Ethical hacking group worm their way into Fermilab


Access all areas:
The Sakura Samurai
group of ethical
hackers infiltrated
Fermilab’s data
systems with the
knowledge of the
lab’s managers (Courtesy: Fermilab/Reidar Hahn).

A group of “ethical hackers” has obtained access to sensitive sys­tems and proprietary online data hosted by the Fermi National Accel­erator Laboratory in the US after accessing multiple unsecured entry points in late April and early May. The group – Sakura Samuraidis­covered configuration data for the lab’s NoVa experiment and more than 4500 “tickets” for tracking internal projects.

The Sakura Samurai team has previous experience probing the vulnerabilities of scientific and edu­cational organizations, which hold critical information that if leaked could put those institutions at risk. “Fermilab was no different,” Sakura Samurai leader Robert Willis told Physics World. “Oversharing can be very dangerous, especially when it’s sharing credentials that could enable a malicious actor to take over a server with the potential to move across their network to access items that the organization wouldn’t even think of being vulnerable.”

Providing the wrong sensitive information can put not just one asset, but everything, at risk

Robert Willis

The hacking team targeted Fer­milab because of its openness and the size of the lab. The hack was per­formed with Fermilab management’s knowledge so that they could “lock down” critical information before it was performed. “[Fermilab] seemed interesting as it has a vulnerability disclosure programme and is also a physics lab with lots of machinery and a half-billion-dollar grant,” adds Willis. “That would make it very attractive to a threat actor looking to ransomware their assets to hold them hostage.” Indeed, the hacking team found its effort time-consum­ing owing to Fermilab’s basic open­ness. “Some findings were without a doubt critical and didn’t need veri­fication from Fermilab. But other findings relied on communications with Fermilab to verify,” Willis says.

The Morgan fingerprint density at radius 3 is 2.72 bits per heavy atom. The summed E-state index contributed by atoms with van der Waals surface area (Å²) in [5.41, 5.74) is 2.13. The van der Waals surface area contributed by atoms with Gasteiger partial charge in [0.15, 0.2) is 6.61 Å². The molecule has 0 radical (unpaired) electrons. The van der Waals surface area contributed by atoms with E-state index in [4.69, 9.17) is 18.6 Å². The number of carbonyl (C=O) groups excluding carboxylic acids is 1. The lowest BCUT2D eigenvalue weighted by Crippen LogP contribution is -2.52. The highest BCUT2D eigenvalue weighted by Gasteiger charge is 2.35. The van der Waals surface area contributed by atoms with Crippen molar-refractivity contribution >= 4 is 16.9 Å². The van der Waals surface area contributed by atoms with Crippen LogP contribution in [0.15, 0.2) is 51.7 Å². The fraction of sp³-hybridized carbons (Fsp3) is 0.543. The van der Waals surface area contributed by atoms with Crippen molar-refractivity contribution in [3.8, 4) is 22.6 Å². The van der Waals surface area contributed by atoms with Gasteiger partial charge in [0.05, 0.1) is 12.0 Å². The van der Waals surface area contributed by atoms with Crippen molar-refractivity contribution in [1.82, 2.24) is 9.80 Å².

Nevertheless, the ethical hacking group found the hack to be relatively simple, with many of the findings emerging with manual methods and basic tools that allowed them to navigate the file structure to find open ports and services. “We may very well have saved Fermilab from a future ransomware attack, consid­ering a set of credentials would have given us the proper access to infect a server, and go from there,” says Wil­lis, who adds that once lab managers were informed of the security issues they responded quickly. “The lab handled the situation very well and fast,” says Willis. “From initial con­tact to their internal verification and remediations, the entire process was under two weeks.”

Culture of sharing

Fermilab spokesperson Tracy Marc notes that the lab “takes all reports of cybersecurity vulnerabili­ties seriously, and we are continuing to review the matter”. She denies any concern that experiments could be vulnerable to unethical hacking that could change results, because, she says, their data are “made available through controlled authorization and access methods”.

Willis claims that many of the hacks on large organizations happen because of a lack of understanding of what hackers can do. That can be problematic for managers of organi­zations like Fermilab that have a cul­ture of sharing. “Treat all publicly accessible information as if someone wants to do something malicious with it,” says Willis. “Providing the wrong sensitive information can put not just one asset, but everything, at risk.”

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